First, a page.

CEO political preference and credit ratings


This study investigates whether a CEO's personal political ideology, as captured by his or her political contributions, is associated with a firm's credit ratings. Republican CEOs, we find, are associated with higher credit ratings, especially when their firms are headquartered in conservative areas. In addition, the link between political ideology and credit rating is more pronounced in firms that exhibit high financial distress or weak corporate governance. Changes in political ideology are associated with changes in credit rating. Our results support the behavior consistency, upper echelon, and social identity theories, as well as the risk acceptance hypothesis, and are robust to a number of alternative specifications as well as when alternate approaches and measures of credit risk are introduced. Using Republican CEOs as a proxy for conservative CEOs, our evidence implies that credit rating agencies justifiably view a CEO's political ideology and conservatism as indicative of corporate policies and, therefore, as an important determinant of the firm's credit ratings.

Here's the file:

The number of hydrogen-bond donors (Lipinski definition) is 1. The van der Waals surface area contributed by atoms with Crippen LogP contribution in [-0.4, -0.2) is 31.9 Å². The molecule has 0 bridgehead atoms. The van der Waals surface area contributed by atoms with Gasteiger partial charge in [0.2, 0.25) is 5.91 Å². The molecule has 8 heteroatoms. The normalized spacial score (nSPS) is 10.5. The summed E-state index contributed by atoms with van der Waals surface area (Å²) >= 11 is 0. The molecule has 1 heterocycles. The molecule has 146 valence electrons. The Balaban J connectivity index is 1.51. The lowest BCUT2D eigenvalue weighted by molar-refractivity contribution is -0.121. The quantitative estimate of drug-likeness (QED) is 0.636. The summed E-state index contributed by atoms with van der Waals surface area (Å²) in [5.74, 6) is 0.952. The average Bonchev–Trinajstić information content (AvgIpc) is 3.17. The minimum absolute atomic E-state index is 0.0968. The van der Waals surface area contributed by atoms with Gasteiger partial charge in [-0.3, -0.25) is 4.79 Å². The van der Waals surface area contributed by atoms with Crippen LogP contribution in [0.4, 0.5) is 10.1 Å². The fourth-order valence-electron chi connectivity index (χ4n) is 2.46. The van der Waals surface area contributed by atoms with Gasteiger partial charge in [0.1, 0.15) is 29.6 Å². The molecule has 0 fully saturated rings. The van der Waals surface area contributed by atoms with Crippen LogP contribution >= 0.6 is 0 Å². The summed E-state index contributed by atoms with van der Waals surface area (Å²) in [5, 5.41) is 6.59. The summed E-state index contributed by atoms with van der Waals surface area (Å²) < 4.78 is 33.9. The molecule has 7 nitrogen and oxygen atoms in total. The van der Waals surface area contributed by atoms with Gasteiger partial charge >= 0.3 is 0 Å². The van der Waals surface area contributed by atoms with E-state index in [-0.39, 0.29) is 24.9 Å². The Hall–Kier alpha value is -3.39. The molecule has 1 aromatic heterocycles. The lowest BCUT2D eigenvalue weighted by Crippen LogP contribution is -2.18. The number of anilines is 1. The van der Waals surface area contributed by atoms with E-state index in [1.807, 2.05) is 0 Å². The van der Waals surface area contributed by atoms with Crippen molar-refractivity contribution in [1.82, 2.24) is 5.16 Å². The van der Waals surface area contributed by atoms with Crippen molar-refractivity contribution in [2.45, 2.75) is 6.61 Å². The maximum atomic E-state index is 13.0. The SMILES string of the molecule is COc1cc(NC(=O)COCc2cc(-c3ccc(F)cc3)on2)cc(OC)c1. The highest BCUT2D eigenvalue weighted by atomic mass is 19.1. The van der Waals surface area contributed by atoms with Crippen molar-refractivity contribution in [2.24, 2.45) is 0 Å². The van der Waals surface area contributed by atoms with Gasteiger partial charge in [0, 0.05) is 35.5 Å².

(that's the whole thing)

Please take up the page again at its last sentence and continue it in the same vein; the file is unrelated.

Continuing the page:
Publication Title

Journal of Corporate Finance